IRENA’s Director-General on climate change, jobs, energy investment, and the growing business case for renewable energy.
Climate change is a difficult subject to relate to. We get lost in the science, citing figures on atmospheric carbon dioxide, global temperature trends, and tipping points for climate disaster. Or we get lost in the scale, discussing the enormity of its impact on the environment, global ecosystems, and transcontinental weather patterns.
In all this grandiosity, we lose sight of the most fundamental effect of climate change: decreased human health.
Today at the UN Climate Change Conference, the World Health Organization highlighted some staggering figures about the effects of climate change on human health:
- Climate change is already dramatically affecting human health
- Instances of diarrhea increase 8% for every 1 degree centigrade temperature rise
- Air pollution has caused more than 7 million deaths (the AIDS pandemic killed 2.3 million people in its worst year)
- Asthma now affects over 40% of Delhi residents, with air quality amongst the worst in the world
- Climate change causes death and injury through heat, vector borne diseases, extreme weather events, food and water borne illnesses, and malnutrition
The health impact of emissions from global energy use is significant, but its economic cost is difficult to quantify. A 2013 study conducted by experts from the US Environmental Protection Agency found that the national economic health cost caused by fossil fuels was between USD 361.7 billion and USD 886.5 billion annually. The European Health and Environment Alliance found that emissions from Europe’s coal-fired power plants cost its citizens up to EUR 42.8 billion in health costs every year.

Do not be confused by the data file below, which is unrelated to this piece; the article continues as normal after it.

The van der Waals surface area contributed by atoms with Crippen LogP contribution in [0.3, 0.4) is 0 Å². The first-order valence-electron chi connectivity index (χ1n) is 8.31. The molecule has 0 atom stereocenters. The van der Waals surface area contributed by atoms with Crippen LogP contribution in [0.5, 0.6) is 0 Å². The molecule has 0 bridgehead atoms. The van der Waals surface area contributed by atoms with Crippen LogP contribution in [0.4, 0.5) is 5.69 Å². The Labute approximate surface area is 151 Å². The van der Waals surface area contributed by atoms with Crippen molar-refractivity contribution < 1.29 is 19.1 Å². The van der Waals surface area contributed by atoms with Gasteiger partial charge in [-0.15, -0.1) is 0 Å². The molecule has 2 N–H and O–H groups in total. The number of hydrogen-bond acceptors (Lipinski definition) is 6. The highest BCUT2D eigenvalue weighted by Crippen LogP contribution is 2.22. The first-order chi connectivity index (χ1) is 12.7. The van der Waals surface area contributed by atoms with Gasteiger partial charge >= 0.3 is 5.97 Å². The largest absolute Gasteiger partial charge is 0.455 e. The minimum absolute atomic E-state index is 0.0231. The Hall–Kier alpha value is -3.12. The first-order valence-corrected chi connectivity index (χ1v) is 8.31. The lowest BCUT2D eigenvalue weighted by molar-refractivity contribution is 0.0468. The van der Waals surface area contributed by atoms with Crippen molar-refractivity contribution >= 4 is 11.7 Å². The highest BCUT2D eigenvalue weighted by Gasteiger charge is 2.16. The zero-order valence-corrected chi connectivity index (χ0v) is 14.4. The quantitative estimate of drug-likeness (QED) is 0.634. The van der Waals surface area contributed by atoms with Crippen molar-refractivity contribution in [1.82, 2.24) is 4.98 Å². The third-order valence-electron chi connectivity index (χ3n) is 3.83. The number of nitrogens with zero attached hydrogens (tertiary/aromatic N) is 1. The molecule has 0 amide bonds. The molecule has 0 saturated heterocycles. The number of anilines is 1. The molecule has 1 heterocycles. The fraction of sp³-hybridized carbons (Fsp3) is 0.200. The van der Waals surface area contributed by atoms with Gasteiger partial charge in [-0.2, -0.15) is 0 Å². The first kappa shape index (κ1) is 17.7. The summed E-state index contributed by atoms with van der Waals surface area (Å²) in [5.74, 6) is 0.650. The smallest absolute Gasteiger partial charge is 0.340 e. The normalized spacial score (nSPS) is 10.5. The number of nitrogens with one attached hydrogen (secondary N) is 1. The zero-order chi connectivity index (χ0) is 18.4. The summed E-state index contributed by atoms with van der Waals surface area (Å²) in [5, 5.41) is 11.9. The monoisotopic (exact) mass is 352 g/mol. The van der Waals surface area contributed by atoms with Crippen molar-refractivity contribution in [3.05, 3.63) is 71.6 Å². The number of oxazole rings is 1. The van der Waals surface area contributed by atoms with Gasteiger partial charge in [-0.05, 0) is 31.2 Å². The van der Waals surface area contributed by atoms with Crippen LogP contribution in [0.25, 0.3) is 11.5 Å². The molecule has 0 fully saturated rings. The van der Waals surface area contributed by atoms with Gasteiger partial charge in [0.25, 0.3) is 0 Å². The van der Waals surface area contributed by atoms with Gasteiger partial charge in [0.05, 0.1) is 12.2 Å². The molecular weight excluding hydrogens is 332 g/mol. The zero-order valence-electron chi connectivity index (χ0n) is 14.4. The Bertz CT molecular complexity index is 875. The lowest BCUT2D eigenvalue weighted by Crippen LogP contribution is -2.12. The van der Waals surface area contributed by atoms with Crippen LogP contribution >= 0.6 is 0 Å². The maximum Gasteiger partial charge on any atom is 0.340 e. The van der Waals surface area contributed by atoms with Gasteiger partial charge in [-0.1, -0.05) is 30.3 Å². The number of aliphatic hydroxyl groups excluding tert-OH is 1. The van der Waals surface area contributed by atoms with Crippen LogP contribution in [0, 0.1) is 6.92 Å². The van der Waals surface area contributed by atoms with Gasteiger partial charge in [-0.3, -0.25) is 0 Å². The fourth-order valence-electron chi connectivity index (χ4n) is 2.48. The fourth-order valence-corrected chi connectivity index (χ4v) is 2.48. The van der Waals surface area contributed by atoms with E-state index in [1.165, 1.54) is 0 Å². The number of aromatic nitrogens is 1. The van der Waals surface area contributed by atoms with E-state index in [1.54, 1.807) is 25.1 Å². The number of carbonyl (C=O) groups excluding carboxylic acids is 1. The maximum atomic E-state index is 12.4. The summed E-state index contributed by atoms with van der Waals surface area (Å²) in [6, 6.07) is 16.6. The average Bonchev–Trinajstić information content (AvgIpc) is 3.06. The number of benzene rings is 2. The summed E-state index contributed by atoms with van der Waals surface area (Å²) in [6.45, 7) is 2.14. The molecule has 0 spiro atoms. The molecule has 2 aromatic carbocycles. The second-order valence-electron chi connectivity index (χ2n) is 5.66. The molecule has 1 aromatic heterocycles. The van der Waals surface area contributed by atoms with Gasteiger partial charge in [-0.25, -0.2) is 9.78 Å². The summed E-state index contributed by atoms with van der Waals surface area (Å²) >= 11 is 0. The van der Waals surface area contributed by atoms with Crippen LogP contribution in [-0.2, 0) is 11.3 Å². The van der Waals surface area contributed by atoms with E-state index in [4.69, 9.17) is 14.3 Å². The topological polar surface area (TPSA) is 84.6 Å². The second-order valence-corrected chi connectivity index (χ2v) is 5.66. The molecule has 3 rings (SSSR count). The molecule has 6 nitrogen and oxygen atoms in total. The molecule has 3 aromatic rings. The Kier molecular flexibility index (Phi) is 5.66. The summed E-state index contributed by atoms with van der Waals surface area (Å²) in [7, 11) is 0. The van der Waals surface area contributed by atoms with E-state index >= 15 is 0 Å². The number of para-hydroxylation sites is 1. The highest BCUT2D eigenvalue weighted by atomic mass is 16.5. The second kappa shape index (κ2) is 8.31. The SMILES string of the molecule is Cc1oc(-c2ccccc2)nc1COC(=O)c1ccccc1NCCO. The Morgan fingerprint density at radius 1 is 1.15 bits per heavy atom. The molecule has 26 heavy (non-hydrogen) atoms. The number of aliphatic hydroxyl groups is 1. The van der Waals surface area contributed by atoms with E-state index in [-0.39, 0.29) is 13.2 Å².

IRENA research estimates that doubling the global share of renewable energy – a goal well within reach by 2030 – could improve health enough to reduce global health costs by up to USD 200 billion. This makes renewable energy so much more than just a way to reduce global emissions. The global implementation of renewables ensures nothing less than the health of humanity.
Now that’s something we can all relate to.
“Welcome to the region with the highest renewable energy share in the world (electricity sector).” – Edwin Quintanilla Acosta, Peruvian Vice Minister of Energy at the launch event for the Geothermal Development Facility for Latin America
A new programme designed to support the development of geothermal energy in the Latin American region was launched today on the sidelines of the UN Climate Change Conference in Lima, Peru. Peru’s involvement in the Geothermal Development Facility is part of its plan to achieve 60% of its electricity from renewable sources by 2025.
Earlier this year, the Peruvian Government and IRENA cooperated on a Renewables Readiness Assessment (RRA) for the country. The assessment identifies actions needed to further expand the share of renewable energy in Peru, as well as how to better complement rural electrification and improve on-going efforts to support the development of bio fuel in the country.
The RRA determines that Peru’s vast, untapped, renewable energy resources could play a key role in securing the necessary energy to fuel economic expansion while preserving the environment. It also highlights the need to prepare for renewable energy integration in transmission-grid expansion plans, particularly so that variable sources like solar and wind power can meet future electricity demand.
While the RRA process helps shape appropriate policy and regulatory choices, each country determines which renewable energy sources and technologies are relevant and consistent with national priorities.
More information on the IRENA RRA series.
Today, 60 legislators from 20 national parliaments gathered together to kick start legislative action on climate change. Keynote speakers included IRENA Director-General Adnan Amin, Unilever CEO Paul Polman, UNFCCC Executive Secretary Christiana Figueres, and the Peruvian Environment Minister Manuel Pulgar-Vidal.